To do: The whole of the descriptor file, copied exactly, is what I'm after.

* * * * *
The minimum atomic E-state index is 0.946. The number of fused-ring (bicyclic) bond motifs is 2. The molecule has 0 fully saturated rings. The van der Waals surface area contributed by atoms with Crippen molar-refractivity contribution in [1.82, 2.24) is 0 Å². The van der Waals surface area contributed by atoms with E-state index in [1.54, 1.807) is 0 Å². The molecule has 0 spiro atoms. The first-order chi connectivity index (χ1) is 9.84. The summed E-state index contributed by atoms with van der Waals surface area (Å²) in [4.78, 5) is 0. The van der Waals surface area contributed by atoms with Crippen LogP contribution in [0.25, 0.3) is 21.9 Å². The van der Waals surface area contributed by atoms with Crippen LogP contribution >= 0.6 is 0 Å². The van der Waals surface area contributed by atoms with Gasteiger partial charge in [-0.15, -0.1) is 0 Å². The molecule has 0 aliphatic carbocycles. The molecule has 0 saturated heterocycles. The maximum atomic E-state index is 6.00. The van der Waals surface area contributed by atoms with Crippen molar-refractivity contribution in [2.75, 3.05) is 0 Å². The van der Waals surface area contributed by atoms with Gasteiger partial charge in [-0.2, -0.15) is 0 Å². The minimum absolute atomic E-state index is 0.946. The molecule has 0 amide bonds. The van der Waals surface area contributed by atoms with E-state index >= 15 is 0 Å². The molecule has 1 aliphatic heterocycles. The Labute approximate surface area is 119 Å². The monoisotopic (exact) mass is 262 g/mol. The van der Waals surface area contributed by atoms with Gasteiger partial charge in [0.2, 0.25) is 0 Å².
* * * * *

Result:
The minimum atomic E-state index is 0.946. The number of fused-ring (bicyclic) bond motifs is 2. The molecule has 0 fully saturated rings. The van der Waals surface area contributed by atoms with Crippen molar-refractivity contribution in [1.82, 2.24) is 0 Å². The van der Waals surface area contributed by atoms with E-state index in [1.54, 1.807) is 0 Å². The molecule has 0 spiro atoms. The first-order chi connectivity index (χ1) is 9.84. The summed E-state index contributed by atoms with van der Waals surface area (Å²) in [4.78, 5) is 0. The van der Waals surface area contributed by atoms with Crippen LogP contribution in [0.25, 0.3) is 21.9 Å². The van der Waals surface area contributed by atoms with Crippen LogP contribution >= 0.6 is 0 Å². The van der Waals surface area contributed by atoms with Gasteiger partial charge in [-0.15, -0.1) is 0 Å². The molecule has 0 aliphatic carbocycles. The molecule has 0 saturated heterocycles. The maximum atomic E-state index is 6.00. The van der Waals surface area contributed by atoms with Crippen molar-refractivity contribution in [2.75, 3.05) is 0 Å². The van der Waals surface area contributed by atoms with Gasteiger partial charge in [-0.2, -0.15) is 0 Å². The minimum absolute atomic E-state index is 0.946. The molecule has 0 amide bonds. The van der Waals surface area contributed by atoms with E-state index >= 15 is 0 Å². The molecule has 1 aliphatic heterocycles. The Labute approximate surface area is 119 Å². The monoisotopic (exact) mass is 262 g/mol. The van der Waals surface area contributed by atoms with Gasteiger partial charge in [0.2, 0.25) is 0 Å².